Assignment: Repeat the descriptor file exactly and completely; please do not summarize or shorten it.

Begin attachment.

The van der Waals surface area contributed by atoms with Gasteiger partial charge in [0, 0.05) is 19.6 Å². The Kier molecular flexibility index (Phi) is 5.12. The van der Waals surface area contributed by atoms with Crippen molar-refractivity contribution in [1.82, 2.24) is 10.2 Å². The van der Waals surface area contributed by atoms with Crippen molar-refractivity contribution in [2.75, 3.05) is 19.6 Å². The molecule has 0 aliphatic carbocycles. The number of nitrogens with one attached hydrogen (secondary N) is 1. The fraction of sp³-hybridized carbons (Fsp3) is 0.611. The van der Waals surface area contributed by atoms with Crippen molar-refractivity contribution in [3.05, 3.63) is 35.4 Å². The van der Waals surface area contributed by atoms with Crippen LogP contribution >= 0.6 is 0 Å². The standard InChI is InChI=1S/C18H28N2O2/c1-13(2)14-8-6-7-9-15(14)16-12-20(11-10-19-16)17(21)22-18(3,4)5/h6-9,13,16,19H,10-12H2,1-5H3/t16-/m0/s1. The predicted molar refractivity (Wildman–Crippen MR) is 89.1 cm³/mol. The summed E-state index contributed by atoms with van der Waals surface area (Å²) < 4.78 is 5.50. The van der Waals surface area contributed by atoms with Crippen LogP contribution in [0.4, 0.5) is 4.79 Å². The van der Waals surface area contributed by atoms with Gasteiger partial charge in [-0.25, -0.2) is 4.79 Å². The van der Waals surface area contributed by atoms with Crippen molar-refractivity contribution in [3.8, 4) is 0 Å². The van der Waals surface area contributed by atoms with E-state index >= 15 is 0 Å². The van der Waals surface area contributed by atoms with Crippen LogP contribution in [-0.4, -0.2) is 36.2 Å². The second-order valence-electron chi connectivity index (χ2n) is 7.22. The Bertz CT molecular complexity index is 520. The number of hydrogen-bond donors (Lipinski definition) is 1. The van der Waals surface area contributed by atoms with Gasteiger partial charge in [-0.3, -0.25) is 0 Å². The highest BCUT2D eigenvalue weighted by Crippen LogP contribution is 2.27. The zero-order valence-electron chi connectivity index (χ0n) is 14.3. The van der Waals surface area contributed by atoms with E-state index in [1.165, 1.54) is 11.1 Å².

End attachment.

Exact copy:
The van der Waals surface area contributed by atoms with Gasteiger partial charge in [0, 0.05) is 19.6 Å². The Kier molecular flexibility index (Phi) is 5.12. The van der Waals surface area contributed by atoms with Crippen molar-refractivity contribution in [1.82, 2.24) is 10.2 Å². The van der Waals surface area contributed by atoms with Crippen molar-refractivity contribution in [2.75, 3.05) is 19.6 Å². The molecule has 0 aliphatic carbocycles. The number of nitrogens with one attached hydrogen (secondary N) is 1. The fraction of sp³-hybridized carbons (Fsp3) is 0.611. The van der Waals surface area contributed by atoms with Crippen molar-refractivity contribution in [3.05, 3.63) is 35.4 Å². The van der Waals surface area contributed by atoms with Crippen LogP contribution >= 0.6 is 0 Å². The standard InChI is InChI=1S/C18H28N2O2/c1-13(2)14-8-6-7-9-15(14)16-12-20(11-10-19-16)17(21)22-18(3,4)5/h6-9,13,16,19H,10-12H2,1-5H3/t16-/m0/s1. The predicted molar refractivity (Wildman–Crippen MR) is 89.1 cm³/mol. The summed E-state index contributed by atoms with van der Waals surface area (Å²) < 4.78 is 5.50. The van der Waals surface area contributed by atoms with Crippen LogP contribution in [0.4, 0.5) is 4.79 Å². The van der Waals surface area contributed by atoms with Gasteiger partial charge in [-0.25, -0.2) is 4.79 Å². The van der Waals surface area contributed by atoms with Crippen molar-refractivity contribution in [3.8, 4) is 0 Å². The van der Waals surface area contributed by atoms with E-state index >= 15 is 0 Å². The van der Waals surface area contributed by atoms with Crippen LogP contribution in [-0.4, -0.2) is 36.2 Å². The second-order valence-electron chi connectivity index (χ2n) is 7.22. The Bertz CT molecular complexity index is 520. The number of hydrogen-bond donors (Lipinski definition) is 1. The van der Waals surface area contributed by atoms with Gasteiger partial charge in [-0.3, -0.25) is 0 Å². The highest BCUT2D eigenvalue weighted by Crippen LogP contribution is 2.27. The zero-order valence-electron chi connectivity index (χ0n) is 14.3. The van der Waals surface area contributed by atoms with E-state index in [1.165, 1.54) is 11.1 Å².